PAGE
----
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Leading Otago academics elected as Royal Society Fellows

Blossom outside Clocktower

Wednesday 17 October 2012 1:55pm

Five University of Otago academics are among the 11 top New Zealand researchers and scholars in basic and applied science and the humanities who are newly elected as Fellows of the Royal Society of New Zealand.

Announcing the new Fellows, the Society’s Academy Chairperson Professor Le Heron said: “Being elected as a Fellow is an honour given to our top researchers for showing exceptional distinction in research or in the advancement of science, technology or the humanities.”

The new Otago Fellows are:

  • Professor Tony Ballantyne (History), whose work has generated new analytical models for the study of British imperial history and has offered substantial insights into the operation of British imperial culture.
  • Professor Brett Delahunt (Pathology & Molecular Medicine, University of Otago Wellington), who is acknowledged as an international authority in the field of urological pathology including prostate cancer
  • Professor Keith Gordon (Chemistry), who is internationally recognised for his scholarship and scientific achievements in the area of molecular electronic materials, particularly on new materials that can be used in solar cells or as displays.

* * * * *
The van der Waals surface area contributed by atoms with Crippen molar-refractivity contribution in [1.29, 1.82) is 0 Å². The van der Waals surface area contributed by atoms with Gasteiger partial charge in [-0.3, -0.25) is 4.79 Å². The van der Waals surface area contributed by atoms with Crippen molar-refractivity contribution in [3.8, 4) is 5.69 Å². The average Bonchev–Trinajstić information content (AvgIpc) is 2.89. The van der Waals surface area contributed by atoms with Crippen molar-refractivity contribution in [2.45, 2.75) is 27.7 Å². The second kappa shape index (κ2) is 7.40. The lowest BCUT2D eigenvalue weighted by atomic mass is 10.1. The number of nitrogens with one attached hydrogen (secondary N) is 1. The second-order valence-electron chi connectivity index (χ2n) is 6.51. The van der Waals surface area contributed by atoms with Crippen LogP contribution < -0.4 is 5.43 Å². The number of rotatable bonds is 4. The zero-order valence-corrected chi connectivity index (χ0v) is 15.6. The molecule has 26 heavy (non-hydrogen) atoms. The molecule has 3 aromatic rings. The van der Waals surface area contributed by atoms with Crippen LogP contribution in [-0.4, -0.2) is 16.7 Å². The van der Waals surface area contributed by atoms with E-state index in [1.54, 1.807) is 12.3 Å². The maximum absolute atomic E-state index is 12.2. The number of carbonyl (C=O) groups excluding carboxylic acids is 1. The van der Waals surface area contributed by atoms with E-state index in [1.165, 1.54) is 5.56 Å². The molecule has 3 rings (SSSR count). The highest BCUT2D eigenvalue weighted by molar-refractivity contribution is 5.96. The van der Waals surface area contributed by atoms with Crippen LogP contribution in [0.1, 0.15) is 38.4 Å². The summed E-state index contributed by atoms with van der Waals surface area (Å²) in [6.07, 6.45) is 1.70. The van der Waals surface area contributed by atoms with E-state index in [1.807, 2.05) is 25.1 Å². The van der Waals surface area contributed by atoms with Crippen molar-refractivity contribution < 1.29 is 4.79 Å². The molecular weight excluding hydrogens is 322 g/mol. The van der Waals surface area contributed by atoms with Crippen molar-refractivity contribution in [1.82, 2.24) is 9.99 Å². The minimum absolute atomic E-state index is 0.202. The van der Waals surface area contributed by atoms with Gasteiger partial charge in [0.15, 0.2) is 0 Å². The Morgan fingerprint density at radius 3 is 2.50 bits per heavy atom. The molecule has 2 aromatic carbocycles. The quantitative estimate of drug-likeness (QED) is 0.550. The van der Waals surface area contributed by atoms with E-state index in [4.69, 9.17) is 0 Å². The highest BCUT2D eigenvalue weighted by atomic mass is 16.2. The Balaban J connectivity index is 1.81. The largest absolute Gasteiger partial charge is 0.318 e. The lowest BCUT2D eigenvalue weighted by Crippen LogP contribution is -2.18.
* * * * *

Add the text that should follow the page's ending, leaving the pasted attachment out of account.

• Professor Frank Griffin (Microbiology and Immunology), who has inspired and led the development of diagnostic tests and a vaccine to combat three major bacterial diseases of deer, Tuberculosis, Yersiniosis and Johne’s disease.
  • Professor Tony Kettle (Pathology, University of Otago Christchurch), who is internationally recognised for his research on myeloperoxidase, an enzyme in white blood cells (neutrophils) that produces free radicals and chlorine bleach (hypochlorous acid) to kill micro-organisms.

The Royal Society of New Zealand now has 382 Fellows and 58 Honorary Fellows. Fellows are involved in providing expert advice, promoting best and innovative research practice and disseminating information on the sciences and humanities.

For more information about the Society’s activities, please visit Royal Society.

A list of Otago experts available for media comment is available elsewhere on this website.

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